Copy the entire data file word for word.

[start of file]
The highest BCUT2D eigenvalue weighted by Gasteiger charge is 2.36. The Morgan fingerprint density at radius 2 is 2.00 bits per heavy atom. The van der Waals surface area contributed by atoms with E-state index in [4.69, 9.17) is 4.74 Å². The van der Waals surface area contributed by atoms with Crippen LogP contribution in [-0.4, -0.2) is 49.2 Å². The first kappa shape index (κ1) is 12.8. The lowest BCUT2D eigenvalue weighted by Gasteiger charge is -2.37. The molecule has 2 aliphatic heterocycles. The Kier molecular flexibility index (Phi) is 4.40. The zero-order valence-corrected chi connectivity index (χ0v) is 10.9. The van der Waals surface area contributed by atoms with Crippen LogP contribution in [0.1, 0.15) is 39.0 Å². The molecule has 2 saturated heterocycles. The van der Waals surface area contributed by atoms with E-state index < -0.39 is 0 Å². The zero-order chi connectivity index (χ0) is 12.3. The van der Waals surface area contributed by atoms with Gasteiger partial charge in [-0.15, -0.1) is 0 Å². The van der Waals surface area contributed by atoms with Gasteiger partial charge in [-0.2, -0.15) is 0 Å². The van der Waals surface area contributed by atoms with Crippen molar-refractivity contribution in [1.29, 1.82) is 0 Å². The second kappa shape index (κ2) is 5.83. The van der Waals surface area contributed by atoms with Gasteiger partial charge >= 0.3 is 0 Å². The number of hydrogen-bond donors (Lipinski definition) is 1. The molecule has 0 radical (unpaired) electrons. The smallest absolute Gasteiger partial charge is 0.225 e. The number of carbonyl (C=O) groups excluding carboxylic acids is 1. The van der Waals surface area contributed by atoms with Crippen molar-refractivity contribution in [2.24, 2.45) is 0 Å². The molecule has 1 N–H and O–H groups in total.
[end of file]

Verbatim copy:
The highest BCUT2D eigenvalue weighted by Gasteiger charge is 2.36. The Morgan fingerprint density at radius 2 is 2.00 bits per heavy atom. The van der Waals surface area contributed by atoms with E-state index in [4.69, 9.17) is 4.74 Å². The van der Waals surface area contributed by atoms with Crippen LogP contribution in [-0.4, -0.2) is 49.2 Å². The first kappa shape index (κ1) is 12.8. The lowest BCUT2D eigenvalue weighted by Gasteiger charge is -2.37. The molecule has 2 aliphatic heterocycles. The Kier molecular flexibility index (Phi) is 4.40. The zero-order valence-corrected chi connectivity index (χ0v) is 10.9. The van der Waals surface area contributed by atoms with Crippen LogP contribution in [0.1, 0.15) is 39.0 Å². The molecule has 2 saturated heterocycles. The van der Waals surface area contributed by atoms with E-state index < -0.39 is 0 Å². The zero-order chi connectivity index (χ0) is 12.3. The van der Waals surface area contributed by atoms with Gasteiger partial charge in [-0.15, -0.1) is 0 Å². The van der Waals surface area contributed by atoms with Gasteiger partial charge in [-0.2, -0.15) is 0 Å². The van der Waals surface area contributed by atoms with Crippen molar-refractivity contribution in [1.29, 1.82) is 0 Å². The second kappa shape index (κ2) is 5.83. The van der Waals surface area contributed by atoms with Gasteiger partial charge >= 0.3 is 0 Å². The number of hydrogen-bond donors (Lipinski definition) is 1. The molecule has 0 radical (unpaired) electrons. The smallest absolute Gasteiger partial charge is 0.225 e. The number of carbonyl (C=O) groups excluding carboxylic acids is 1. The van der Waals surface area contributed by atoms with Crippen molar-refractivity contribution in [2.24, 2.45) is 0 Å². The molecule has 1 N–H and O–H groups in total.